- The questions are of varying difficulty and require different levels of thought. When I asked students about why some questions receive more responses, they said that some questions are just easier and some are harder. The harder ones (with few responses) are often the ones based on primary sources because the primary sources are harder to read than the textbook. I told them that the “easier questions” are sometimes there to highlight things that I want them to notice/know for class or the exam, but I acknowledged this variability is a possible issue.
- The quality of answers is variable. The first two answers are very similar and repeat each other, which is not as helpful when there are 8 or 9 like this. In fact, during our conversation about the discussion fora yesterday, one student complained about this repetition. The third answer shows more effort and is actually more helpful, I think, for understanding what ma’at is.
- Despite this variety of responses, the narrative answers still give me more insight into students’ reading comprehension, engagement, and language abilities than the online quiz scores did. I appreciate this greater sense of students’ language abilities, so that I have more realistic expectations for papers and I know how often to remind students about the on-campus writing center–and that observation applies not just to international but to domestic students as well.
- Assuming I have a comfortable amount of time before the lecture, I find myself responding to their posts more often than I expected. In this instance, I use “Very good” as a flag both to students so that they pay attention to this while studying, and as a flag to me to give this student extra credit when I go back and grade for completion.
- I can reinforce good habits, such as providing quotations and explaining them. Depending on when/if the students read the comments, they get feedback before an exam or paper, which carry heavier weight in their final grades.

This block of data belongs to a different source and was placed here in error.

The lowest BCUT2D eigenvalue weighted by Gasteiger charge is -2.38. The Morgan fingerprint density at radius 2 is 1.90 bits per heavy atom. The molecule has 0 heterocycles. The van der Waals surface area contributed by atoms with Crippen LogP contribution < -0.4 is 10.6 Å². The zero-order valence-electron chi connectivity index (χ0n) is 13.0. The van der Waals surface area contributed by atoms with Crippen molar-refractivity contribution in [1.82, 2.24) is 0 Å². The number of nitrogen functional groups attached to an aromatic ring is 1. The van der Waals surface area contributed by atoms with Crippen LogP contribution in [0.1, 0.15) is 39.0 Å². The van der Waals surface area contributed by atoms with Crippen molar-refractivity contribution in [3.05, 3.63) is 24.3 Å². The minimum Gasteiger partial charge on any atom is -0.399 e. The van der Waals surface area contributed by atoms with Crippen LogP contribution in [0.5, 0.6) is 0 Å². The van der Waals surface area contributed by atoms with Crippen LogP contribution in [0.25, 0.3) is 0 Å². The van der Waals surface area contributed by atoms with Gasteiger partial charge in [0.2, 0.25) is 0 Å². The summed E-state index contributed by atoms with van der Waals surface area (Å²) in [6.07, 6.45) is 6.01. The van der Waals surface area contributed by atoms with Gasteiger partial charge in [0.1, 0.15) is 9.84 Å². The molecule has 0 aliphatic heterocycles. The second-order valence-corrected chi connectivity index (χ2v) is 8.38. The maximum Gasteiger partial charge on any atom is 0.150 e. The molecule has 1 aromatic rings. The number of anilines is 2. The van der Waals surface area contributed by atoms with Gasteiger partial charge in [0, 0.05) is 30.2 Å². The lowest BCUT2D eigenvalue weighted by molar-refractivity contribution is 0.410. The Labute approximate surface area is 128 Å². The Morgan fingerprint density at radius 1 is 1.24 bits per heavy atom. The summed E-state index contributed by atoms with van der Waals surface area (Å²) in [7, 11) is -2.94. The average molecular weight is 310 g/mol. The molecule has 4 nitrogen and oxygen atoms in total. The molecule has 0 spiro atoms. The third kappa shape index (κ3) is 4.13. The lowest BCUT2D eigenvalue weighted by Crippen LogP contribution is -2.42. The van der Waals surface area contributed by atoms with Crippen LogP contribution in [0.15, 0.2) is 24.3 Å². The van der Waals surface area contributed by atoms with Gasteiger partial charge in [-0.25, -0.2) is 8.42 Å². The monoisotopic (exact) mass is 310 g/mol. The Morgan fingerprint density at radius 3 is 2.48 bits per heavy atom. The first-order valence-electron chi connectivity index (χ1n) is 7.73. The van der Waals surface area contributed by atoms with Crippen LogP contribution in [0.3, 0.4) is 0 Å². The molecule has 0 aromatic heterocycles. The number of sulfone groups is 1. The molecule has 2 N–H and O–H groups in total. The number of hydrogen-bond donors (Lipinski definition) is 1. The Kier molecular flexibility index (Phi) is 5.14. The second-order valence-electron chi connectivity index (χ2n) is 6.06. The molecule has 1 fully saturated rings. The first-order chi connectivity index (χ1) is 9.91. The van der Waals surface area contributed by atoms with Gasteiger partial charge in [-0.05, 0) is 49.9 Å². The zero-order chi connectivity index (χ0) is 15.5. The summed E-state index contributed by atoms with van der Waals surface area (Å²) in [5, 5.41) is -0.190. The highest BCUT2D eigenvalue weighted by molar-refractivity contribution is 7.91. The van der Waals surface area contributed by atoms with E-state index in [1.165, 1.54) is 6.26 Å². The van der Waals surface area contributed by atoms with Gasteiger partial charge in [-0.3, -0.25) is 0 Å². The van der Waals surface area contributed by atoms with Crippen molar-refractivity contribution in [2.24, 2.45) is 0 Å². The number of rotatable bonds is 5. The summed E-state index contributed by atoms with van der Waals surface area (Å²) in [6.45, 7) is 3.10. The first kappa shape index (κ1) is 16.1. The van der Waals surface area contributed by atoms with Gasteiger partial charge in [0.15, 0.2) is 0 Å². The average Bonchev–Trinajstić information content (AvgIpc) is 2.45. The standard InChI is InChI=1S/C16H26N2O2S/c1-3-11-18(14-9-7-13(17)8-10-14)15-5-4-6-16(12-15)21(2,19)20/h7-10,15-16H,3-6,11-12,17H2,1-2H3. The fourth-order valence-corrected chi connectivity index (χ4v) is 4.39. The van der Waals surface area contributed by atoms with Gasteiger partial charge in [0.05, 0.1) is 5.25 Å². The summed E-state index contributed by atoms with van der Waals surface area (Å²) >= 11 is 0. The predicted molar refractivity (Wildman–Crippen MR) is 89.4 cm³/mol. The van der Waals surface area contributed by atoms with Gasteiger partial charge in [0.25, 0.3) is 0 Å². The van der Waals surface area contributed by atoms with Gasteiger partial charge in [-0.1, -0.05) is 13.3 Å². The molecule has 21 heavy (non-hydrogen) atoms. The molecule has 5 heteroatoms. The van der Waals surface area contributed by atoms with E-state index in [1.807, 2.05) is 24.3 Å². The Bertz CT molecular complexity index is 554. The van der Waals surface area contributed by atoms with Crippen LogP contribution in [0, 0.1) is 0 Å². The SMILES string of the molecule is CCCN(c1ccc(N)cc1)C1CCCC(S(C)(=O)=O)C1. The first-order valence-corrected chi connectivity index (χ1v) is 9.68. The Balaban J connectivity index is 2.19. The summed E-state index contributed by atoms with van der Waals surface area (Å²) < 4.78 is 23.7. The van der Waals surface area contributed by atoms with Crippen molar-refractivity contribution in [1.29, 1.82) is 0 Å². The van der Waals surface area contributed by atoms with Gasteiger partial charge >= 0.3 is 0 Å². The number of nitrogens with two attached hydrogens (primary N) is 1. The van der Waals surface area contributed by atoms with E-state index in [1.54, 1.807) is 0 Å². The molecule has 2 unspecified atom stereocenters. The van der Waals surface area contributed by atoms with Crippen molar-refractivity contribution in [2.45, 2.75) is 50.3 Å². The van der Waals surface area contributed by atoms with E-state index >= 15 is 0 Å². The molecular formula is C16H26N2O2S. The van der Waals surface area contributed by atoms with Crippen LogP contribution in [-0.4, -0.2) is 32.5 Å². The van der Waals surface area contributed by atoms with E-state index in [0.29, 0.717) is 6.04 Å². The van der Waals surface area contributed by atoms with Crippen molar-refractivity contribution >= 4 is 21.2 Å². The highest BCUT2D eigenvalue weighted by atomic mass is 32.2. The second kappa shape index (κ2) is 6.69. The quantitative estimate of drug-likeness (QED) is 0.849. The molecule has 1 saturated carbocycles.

- I can guide how students think about the ancient world outside of the classroom and possibly before exams and papers.
- Unfortunately, only one of my comments (which are often phrased as questions) has received a response, so I am inclined to think that the students are probably not reading these comments.
- I can add to the choral explanations. Generally, if only one student answers to a question, I usually comment that it is a good answer, clarify part of it, or add my own perspective on the question. I am trying to avoid answering a question that no student has answered.
- Few students have actually responded to another student’s posts as suggested in the syllabus directions. While I am disappointed that this has not inspired much discussion of ideas outside of class (an idealistic hope!), I sometimes take these opportunities to arbitrate some of the disagreement or point out value in each student’s contribution.
Things I would change for future (lessons or semesters)
- I am trying to ask fewer, more complicated questions so that (1) each question receives more answers, (2) so that students need to put more thought into them rather than imitating each other, and (3) students’ skills develop as they move up Bloom’s Taxonomy and grow as historians.
- Next semester, I would grade for effort, not completion. Again, this is to discourage imitation and to encourage active learning, engagement with the sources, critical thinking, and actually practice being a historian.
- Similarly, I would ask that students answer questions in more than 1-3 sentences, perhaps a word limit would be better. I might also ask students to answer more questions (or ask fewer questions overall so that students are answering a greater proportion of the overall questions). Again, the goal would be to encourage deeper engagement.
- In general, I think the approach needs fine-tuning: how to grade it efficiently, how to make sure students are doing the entire assignment, and how to structure it so there is even more engagement that doesn’t ask students to spend too much time at home working on the assignment. I’m very satisfied with how this experiment is going and I would only consider going back to online quizzes for introductory level courses.